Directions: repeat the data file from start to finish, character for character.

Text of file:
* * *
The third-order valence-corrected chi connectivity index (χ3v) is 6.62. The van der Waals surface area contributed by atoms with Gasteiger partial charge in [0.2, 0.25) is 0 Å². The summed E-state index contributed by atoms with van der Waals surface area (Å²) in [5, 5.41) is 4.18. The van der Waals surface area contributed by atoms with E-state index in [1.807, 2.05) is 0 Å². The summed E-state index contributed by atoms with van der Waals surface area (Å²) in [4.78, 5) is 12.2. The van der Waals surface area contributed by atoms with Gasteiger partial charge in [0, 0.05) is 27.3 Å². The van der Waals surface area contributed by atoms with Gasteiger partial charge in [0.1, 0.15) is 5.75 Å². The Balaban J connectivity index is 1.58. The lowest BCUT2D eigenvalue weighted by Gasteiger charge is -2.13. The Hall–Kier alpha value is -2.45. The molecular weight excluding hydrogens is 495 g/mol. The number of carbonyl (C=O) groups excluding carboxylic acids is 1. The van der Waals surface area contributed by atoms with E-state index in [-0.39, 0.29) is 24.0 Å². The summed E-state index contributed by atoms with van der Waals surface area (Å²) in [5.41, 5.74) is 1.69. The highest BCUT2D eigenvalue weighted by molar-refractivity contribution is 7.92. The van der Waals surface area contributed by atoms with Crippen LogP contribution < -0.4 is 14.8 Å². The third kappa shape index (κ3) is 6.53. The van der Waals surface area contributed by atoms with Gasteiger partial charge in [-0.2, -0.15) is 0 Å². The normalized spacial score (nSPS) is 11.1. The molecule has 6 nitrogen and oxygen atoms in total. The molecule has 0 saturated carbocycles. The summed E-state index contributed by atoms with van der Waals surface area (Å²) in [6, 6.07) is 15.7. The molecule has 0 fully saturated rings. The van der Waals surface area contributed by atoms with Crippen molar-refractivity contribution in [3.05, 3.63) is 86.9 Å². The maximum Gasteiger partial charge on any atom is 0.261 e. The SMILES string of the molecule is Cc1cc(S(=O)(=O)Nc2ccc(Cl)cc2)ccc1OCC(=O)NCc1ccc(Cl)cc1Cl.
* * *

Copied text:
The third-order valence-corrected chi connectivity index (χ3v) is 6.62. The van der Waals surface area contributed by atoms with Gasteiger partial charge in [0.2, 0.25) is 0 Å². The summed E-state index contributed by atoms with van der Waals surface area (Å²) in [5, 5.41) is 4.18. The van der Waals surface area contributed by atoms with E-state index in [1.807, 2.05) is 0 Å². The summed E-state index contributed by atoms with van der Waals surface area (Å²) in [4.78, 5) is 12.2. The van der Waals surface area contributed by atoms with Gasteiger partial charge in [0, 0.05) is 27.3 Å². The van der Waals surface area contributed by atoms with Gasteiger partial charge in [0.1, 0.15) is 5.75 Å². The Balaban J connectivity index is 1.58. The lowest BCUT2D eigenvalue weighted by Gasteiger charge is -2.13. The Hall–Kier alpha value is -2.45. The molecular weight excluding hydrogens is 495 g/mol. The number of carbonyl (C=O) groups excluding carboxylic acids is 1. The van der Waals surface area contributed by atoms with E-state index in [-0.39, 0.29) is 24.0 Å². The summed E-state index contributed by atoms with van der Waals surface area (Å²) in [5.41, 5.74) is 1.69. The highest BCUT2D eigenvalue weighted by molar-refractivity contribution is 7.92. The van der Waals surface area contributed by atoms with Crippen LogP contribution < -0.4 is 14.8 Å². The third kappa shape index (κ3) is 6.53. The van der Waals surface area contributed by atoms with Gasteiger partial charge in [-0.2, -0.15) is 0 Å². The normalized spacial score (nSPS) is 11.1. The molecule has 6 nitrogen and oxygen atoms in total. The molecule has 0 saturated carbocycles. The summed E-state index contributed by atoms with van der Waals surface area (Å²) in [6, 6.07) is 15.7. The molecule has 0 fully saturated rings. The van der Waals surface area contributed by atoms with Crippen molar-refractivity contribution in [3.05, 3.63) is 86.9 Å². The maximum Gasteiger partial charge on any atom is 0.261 e. The SMILES string of the molecule is Cc1cc(S(=O)(=O)Nc2ccc(Cl)cc2)ccc1OCC(=O)NCc1ccc(Cl)cc1Cl.